Stephen Urquhart: Omega’s President On Their Olympic Win
“The Olympic Movement gives the world an ideal which reckons with the reality of life.” The words of Pierre de Coubertin, founder of the modern Olympic Games, capture just how important the Olympics are around the world. Which makes Omega’s presence at the 2014 Sochi Winter Games all the more grand. For Stephen Urquhart, President of Omega, it was a crowning moment.
Urquhart, who is a Swiss and British citizen, got his start with Omega in 1968. Although he subsequently spent many years with Audemars Piguet, Urquhart returned to the Swatch Group, the luxury conglomerate which owns Omega, in 1997 when he became the President of Blancpain. In 1999, he returned home to Omega. Since then, Urquhart has helped make Omega not only one of the most successful manufactures in the world, but also one of the most recognized haute horlogerie brands. Omega’s presence in Sochi earlier this year is a prime example of Urquhart’s tremendous success.
“Obviously the Olympics are really different to normal sporting events,” Urquhart said. “We do golf – the PGA – and we have the America’s Cup, the Ryder Cup – we have a team. But the Olympics are something very special because it goes beyond the actual sports.”
Omega’s relationship with the International Olympic Committee (IOC) goes back nearly as far as the modern Olympics. The brand has had an exclusive presence at the Games since the 1932 Los Angeles Summer Olympics. This year the brand was not only the Official Timekeeper of the Olympics for the 26th time, it also opened the Omega Pavilion in the Olympic Park.
“We have a fantastic deal with the IOC,” Urquhart said. “Omega is the only brand that is physically present on the ground and on television [during the Olympics]. That is great for branding. At the same time, it gives us the chance to invite people in from around the world, to showcase the brand in a very exclusive way, but a very meaningful way and down to earth. It’s not a highbrow event; it’s open to everyone.”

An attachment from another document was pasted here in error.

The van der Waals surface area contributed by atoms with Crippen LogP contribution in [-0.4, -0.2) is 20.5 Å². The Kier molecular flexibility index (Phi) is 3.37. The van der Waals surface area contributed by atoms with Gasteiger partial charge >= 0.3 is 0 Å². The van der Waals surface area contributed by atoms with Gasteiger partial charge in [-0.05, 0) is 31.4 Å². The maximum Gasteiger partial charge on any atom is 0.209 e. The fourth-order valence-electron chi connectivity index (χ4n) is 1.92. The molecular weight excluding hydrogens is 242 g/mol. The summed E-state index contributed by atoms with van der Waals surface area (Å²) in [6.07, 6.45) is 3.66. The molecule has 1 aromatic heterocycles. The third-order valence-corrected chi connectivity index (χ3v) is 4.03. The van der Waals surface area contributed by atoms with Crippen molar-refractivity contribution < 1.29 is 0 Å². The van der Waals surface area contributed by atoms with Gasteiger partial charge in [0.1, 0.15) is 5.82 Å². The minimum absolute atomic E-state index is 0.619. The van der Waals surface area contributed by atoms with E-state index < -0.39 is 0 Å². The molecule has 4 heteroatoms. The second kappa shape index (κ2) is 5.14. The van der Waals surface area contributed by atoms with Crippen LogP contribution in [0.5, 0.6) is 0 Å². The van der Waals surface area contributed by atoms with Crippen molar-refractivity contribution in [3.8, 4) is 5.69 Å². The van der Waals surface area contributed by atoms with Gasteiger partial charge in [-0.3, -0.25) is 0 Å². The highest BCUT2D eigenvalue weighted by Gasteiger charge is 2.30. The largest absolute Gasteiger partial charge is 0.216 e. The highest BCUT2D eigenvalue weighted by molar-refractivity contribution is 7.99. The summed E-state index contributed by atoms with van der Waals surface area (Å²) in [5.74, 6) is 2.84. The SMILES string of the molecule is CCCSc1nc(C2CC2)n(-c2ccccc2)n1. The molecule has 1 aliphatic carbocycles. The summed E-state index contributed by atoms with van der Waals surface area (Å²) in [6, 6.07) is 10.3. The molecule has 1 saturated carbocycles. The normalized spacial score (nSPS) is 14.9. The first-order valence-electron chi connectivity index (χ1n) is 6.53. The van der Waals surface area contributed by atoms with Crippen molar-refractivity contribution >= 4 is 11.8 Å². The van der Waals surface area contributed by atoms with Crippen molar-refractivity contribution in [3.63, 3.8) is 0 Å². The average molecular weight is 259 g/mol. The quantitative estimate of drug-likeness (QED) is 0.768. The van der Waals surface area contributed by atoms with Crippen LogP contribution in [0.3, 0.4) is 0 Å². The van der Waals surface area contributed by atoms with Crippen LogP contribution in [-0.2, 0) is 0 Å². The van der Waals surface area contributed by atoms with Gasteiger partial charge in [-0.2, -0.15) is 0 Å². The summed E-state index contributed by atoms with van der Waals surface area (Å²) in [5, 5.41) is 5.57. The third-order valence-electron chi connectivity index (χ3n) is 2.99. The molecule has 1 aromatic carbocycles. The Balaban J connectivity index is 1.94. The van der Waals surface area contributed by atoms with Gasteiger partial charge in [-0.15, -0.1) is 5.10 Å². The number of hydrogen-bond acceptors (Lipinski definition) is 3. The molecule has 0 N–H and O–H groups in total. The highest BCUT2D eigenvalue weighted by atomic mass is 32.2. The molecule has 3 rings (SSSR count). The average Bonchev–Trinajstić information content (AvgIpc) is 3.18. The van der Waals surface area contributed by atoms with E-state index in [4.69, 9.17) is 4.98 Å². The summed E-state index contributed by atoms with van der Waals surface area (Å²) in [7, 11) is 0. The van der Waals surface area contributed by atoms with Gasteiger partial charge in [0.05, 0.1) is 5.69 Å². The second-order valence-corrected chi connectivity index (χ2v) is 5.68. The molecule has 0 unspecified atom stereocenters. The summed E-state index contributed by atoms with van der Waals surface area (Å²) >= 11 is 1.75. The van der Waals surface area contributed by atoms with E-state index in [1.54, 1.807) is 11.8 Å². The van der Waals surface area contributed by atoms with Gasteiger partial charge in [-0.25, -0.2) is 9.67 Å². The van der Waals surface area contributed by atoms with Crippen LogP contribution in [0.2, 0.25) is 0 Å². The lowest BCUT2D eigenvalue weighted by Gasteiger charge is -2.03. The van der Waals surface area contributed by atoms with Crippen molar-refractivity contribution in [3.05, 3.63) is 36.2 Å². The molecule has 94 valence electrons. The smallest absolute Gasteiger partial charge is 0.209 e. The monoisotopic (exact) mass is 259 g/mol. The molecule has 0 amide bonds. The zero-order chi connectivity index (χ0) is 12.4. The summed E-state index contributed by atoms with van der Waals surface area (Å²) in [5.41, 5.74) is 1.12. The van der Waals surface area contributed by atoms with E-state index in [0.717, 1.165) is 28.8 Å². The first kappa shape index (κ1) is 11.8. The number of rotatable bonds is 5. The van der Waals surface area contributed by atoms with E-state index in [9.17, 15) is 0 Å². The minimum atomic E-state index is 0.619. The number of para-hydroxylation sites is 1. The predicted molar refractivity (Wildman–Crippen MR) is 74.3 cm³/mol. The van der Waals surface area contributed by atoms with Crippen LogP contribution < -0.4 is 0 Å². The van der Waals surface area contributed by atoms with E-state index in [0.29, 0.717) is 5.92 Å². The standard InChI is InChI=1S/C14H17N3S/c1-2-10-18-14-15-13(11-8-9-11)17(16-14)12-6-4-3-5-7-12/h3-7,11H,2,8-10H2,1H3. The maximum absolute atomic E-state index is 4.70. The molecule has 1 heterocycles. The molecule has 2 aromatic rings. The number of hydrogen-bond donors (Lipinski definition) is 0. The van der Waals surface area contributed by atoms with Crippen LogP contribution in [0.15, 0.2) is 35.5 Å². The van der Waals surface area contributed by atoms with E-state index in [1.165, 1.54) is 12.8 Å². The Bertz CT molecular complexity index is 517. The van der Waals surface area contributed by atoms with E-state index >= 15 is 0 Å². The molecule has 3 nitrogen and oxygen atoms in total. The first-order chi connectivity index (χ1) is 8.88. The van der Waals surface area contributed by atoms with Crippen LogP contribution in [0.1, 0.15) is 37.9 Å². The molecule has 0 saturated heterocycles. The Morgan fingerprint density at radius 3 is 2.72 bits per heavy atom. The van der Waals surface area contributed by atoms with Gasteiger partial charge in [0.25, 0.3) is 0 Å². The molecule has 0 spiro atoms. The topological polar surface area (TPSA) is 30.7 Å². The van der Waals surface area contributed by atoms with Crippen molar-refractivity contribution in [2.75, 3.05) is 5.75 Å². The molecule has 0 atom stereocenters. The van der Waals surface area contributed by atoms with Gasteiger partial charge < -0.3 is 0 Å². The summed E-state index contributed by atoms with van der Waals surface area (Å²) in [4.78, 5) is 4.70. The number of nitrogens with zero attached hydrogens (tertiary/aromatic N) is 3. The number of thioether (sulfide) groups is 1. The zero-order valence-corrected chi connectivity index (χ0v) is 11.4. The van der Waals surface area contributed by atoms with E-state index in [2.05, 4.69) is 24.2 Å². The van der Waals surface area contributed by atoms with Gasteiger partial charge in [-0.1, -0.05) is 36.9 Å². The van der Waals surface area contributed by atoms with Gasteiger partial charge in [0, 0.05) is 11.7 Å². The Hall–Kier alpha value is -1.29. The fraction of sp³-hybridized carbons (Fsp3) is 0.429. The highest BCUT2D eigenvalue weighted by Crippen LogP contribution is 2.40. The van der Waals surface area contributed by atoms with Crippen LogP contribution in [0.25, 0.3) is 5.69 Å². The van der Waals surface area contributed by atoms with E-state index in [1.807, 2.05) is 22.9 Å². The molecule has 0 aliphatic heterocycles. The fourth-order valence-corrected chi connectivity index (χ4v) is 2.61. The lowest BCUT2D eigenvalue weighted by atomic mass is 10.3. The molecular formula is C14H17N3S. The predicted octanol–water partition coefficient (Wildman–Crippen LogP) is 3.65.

For Urquhart, Omega’s presence in Sochi was something of a homecoming. “We’re very committed to the Olympic cause. We were there in 1980 [at the 1980 Moscow Summer Olympics] so we’re coming back to Russia,” Urquhart said.
Even before the return of the Olympics, the brand has had a presence in the country, with an Omega flagship established in Moscow in 2006. According to Urquhart, the brand’s nearly 800-foot facade in the iconic GUM department store on Moscow’s Red Square is just the beginning of Omega’s planned expansion in the country.
“Russia is a market that is really waiting to explode,” Urquhart said. “I think it was a courageous decision [to move into Russia] that was taken by management 10 years ago. It’s not an easy market to get into – it’s a complicated market, there’s a lot of red tape. It’s not like an open market, easy to get into, like Spain or France.”
Although it may be challenging, Urquhart is confident in Omega’s growing presence. “We opened our premises there, [and saw] customer service is very important in Russia. They’re very demanding and quite rightly so. So we made a big investment in customer service and we have a good team, so we’re going to break out in Moscow and some other cities and really establish the brand there,” Urquhart said. “The brand presence is there, and the image of Omega is on the right track in Russia – we’ve had quite some movement. Russians are quite keen on mechanical movements and high-end watches.”
No doubt Omega will continue to prosper with Urquhart at the helm, in Russia and around the world. And we can be certain that when the first athletes step out at the opening ceremony for the 2016 Rio Summer Olympics, no one will be cheering louder than Omega.
Photography by Alisa Rauner.